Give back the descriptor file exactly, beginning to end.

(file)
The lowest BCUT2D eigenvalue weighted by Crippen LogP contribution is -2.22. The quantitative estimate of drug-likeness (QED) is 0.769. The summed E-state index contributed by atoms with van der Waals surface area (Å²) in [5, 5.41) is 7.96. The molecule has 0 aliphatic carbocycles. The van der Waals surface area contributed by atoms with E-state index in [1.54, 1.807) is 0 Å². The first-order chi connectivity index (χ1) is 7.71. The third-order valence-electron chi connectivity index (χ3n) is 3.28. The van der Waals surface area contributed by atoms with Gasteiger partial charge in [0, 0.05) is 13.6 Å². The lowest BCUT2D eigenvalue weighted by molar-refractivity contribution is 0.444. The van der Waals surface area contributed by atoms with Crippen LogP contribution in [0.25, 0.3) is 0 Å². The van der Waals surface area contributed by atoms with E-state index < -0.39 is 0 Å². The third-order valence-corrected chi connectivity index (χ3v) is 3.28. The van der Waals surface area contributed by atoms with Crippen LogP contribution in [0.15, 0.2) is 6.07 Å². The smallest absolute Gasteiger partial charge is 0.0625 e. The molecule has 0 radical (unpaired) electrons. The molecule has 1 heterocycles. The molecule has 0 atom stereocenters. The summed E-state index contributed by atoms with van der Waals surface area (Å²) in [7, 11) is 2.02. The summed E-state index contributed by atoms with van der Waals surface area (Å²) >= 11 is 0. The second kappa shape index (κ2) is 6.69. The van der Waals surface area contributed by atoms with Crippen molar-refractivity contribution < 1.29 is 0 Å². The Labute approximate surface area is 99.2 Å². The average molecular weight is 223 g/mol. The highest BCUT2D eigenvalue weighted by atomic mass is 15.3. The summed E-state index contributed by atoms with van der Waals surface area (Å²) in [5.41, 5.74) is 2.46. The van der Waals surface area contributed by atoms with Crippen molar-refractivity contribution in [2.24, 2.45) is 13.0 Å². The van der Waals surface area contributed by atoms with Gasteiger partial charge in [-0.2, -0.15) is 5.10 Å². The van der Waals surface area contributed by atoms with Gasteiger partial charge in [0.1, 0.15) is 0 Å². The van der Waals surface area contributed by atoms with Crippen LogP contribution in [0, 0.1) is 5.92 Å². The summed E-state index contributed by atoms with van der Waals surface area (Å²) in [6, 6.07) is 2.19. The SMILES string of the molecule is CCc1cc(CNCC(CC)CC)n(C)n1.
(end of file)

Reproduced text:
The lowest BCUT2D eigenvalue weighted by Crippen LogP contribution is -2.22. The quantitative estimate of drug-likeness (QED) is 0.769. The summed E-state index contributed by atoms with van der Waals surface area (Å²) in [5, 5.41) is 7.96. The molecule has 0 aliphatic carbocycles. The van der Waals surface area contributed by atoms with E-state index in [1.54, 1.807) is 0 Å². The first-order chi connectivity index (χ1) is 7.71. The third-order valence-electron chi connectivity index (χ3n) is 3.28. The van der Waals surface area contributed by atoms with Gasteiger partial charge in [0, 0.05) is 13.6 Å². The lowest BCUT2D eigenvalue weighted by molar-refractivity contribution is 0.444. The van der Waals surface area contributed by atoms with Crippen LogP contribution in [0.25, 0.3) is 0 Å². The van der Waals surface area contributed by atoms with E-state index < -0.39 is 0 Å². The third-order valence-corrected chi connectivity index (χ3v) is 3.28. The van der Waals surface area contributed by atoms with Crippen LogP contribution in [0.15, 0.2) is 6.07 Å². The smallest absolute Gasteiger partial charge is 0.0625 e. The molecule has 0 radical (unpaired) electrons. The molecule has 1 heterocycles. The molecule has 0 atom stereocenters. The summed E-state index contributed by atoms with van der Waals surface area (Å²) in [7, 11) is 2.02. The summed E-state index contributed by atoms with van der Waals surface area (Å²) >= 11 is 0. The second kappa shape index (κ2) is 6.69. The van der Waals surface area contributed by atoms with Crippen molar-refractivity contribution < 1.29 is 0 Å². The Labute approximate surface area is 99.2 Å². The average molecular weight is 223 g/mol. The highest BCUT2D eigenvalue weighted by atomic mass is 15.3. The summed E-state index contributed by atoms with van der Waals surface area (Å²) in [5.41, 5.74) is 2.46. The van der Waals surface area contributed by atoms with Crippen molar-refractivity contribution in [2.24, 2.45) is 13.0 Å². The van der Waals surface area contributed by atoms with Gasteiger partial charge in [-0.2, -0.15) is 5.10 Å². The van der Waals surface area contributed by atoms with Gasteiger partial charge in [0.1, 0.15) is 0 Å². The van der Waals surface area contributed by atoms with Crippen LogP contribution in [0, 0.1) is 5.92 Å². The summed E-state index contributed by atoms with van der Waals surface area (Å²) in [6, 6.07) is 2.19. The SMILES string of the molecule is CCc1cc(CNCC(CC)CC)n(C)n1.